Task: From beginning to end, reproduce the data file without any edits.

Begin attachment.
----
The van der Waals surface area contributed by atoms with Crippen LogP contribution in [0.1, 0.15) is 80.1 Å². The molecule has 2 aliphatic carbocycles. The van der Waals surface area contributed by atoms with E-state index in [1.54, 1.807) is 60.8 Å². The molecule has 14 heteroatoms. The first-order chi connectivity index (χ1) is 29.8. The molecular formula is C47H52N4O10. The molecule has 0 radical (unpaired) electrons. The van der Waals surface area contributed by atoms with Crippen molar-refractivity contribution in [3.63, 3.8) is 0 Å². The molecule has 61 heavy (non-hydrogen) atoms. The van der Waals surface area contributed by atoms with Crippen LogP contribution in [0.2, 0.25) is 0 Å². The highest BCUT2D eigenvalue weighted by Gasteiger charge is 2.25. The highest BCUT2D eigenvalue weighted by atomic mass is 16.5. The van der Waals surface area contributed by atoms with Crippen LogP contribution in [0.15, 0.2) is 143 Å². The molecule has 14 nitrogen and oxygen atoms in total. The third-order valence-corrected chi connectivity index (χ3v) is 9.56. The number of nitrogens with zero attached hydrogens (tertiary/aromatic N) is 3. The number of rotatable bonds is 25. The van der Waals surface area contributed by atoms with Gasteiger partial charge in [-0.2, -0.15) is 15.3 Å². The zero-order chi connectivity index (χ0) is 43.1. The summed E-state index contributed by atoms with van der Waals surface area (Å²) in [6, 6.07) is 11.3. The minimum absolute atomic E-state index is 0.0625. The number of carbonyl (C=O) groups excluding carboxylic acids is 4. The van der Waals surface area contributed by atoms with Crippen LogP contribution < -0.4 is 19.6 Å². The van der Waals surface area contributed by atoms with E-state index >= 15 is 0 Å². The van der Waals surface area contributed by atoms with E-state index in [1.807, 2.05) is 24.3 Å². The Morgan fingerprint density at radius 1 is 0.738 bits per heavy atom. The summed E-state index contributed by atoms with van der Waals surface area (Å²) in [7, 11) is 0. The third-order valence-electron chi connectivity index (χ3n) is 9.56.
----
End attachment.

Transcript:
The van der Waals surface area contributed by atoms with Crippen LogP contribution in [0.1, 0.15) is 80.1 Å². The molecule has 2 aliphatic carbocycles. The van der Waals surface area contributed by atoms with E-state index in [1.54, 1.807) is 60.8 Å². The molecule has 14 heteroatoms. The first-order chi connectivity index (χ1) is 29.8. The molecular formula is C47H52N4O10. The molecule has 0 radical (unpaired) electrons. The van der Waals surface area contributed by atoms with Crippen molar-refractivity contribution in [3.63, 3.8) is 0 Å². The molecule has 61 heavy (non-hydrogen) atoms. The van der Waals surface area contributed by atoms with Crippen LogP contribution in [0.2, 0.25) is 0 Å². The highest BCUT2D eigenvalue weighted by Gasteiger charge is 2.25. The highest BCUT2D eigenvalue weighted by atomic mass is 16.5. The van der Waals surface area contributed by atoms with Crippen LogP contribution in [0.15, 0.2) is 143 Å². The molecule has 14 nitrogen and oxygen atoms in total. The third-order valence-corrected chi connectivity index (χ3v) is 9.56. The number of nitrogens with zero attached hydrogens (tertiary/aromatic N) is 3. The number of rotatable bonds is 25. The van der Waals surface area contributed by atoms with Gasteiger partial charge in [-0.2, -0.15) is 15.3 Å². The zero-order chi connectivity index (χ0) is 43.1. The summed E-state index contributed by atoms with van der Waals surface area (Å²) in [6, 6.07) is 11.3. The minimum absolute atomic E-state index is 0.0625. The number of carbonyl (C=O) groups excluding carboxylic acids is 4. The van der Waals surface area contributed by atoms with Crippen LogP contribution < -0.4 is 19.6 Å². The van der Waals surface area contributed by atoms with E-state index >= 15 is 0 Å². The van der Waals surface area contributed by atoms with E-state index in [1.807, 2.05) is 24.3 Å². The Morgan fingerprint density at radius 1 is 0.738 bits per heavy atom. The summed E-state index contributed by atoms with van der Waals surface area (Å²) in [7, 11) is 0. The third-order valence-electron chi connectivity index (χ3n) is 9.56.